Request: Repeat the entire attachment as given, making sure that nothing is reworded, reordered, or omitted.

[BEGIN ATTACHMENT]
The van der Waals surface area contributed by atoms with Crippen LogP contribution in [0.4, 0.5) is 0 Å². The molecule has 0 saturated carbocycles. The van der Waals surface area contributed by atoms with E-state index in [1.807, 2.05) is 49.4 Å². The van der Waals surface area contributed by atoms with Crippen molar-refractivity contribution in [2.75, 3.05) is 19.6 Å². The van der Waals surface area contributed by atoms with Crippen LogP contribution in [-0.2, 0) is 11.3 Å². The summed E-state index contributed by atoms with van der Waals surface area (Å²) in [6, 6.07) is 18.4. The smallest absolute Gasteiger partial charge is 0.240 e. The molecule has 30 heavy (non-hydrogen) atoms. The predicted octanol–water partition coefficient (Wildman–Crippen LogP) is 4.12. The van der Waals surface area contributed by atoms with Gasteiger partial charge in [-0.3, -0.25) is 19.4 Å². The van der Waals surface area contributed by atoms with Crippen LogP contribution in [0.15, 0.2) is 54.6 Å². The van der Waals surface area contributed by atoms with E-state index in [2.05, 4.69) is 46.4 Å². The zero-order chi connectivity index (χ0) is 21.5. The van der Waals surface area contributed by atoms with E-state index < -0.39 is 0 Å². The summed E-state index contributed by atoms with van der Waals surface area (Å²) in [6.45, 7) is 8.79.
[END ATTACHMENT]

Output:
The van der Waals surface area contributed by atoms with Crippen LogP contribution in [0.4, 0.5) is 0 Å². The molecule has 0 saturated carbocycles. The van der Waals surface area contributed by atoms with E-state index in [1.807, 2.05) is 49.4 Å². The van der Waals surface area contributed by atoms with Crippen molar-refractivity contribution in [2.75, 3.05) is 19.6 Å². The van der Waals surface area contributed by atoms with Crippen LogP contribution in [-0.2, 0) is 11.3 Å². The summed E-state index contributed by atoms with van der Waals surface area (Å²) in [6, 6.07) is 18.4. The smallest absolute Gasteiger partial charge is 0.240 e. The molecule has 30 heavy (non-hydrogen) atoms. The predicted octanol–water partition coefficient (Wildman–Crippen LogP) is 4.12. The van der Waals surface area contributed by atoms with Gasteiger partial charge in [-0.3, -0.25) is 19.4 Å². The van der Waals surface area contributed by atoms with Crippen LogP contribution in [0.15, 0.2) is 54.6 Å². The van der Waals surface area contributed by atoms with E-state index in [2.05, 4.69) is 46.4 Å². The zero-order chi connectivity index (χ0) is 21.5. The van der Waals surface area contributed by atoms with E-state index < -0.39 is 0 Å². The summed E-state index contributed by atoms with van der Waals surface area (Å²) in [6.45, 7) is 8.79.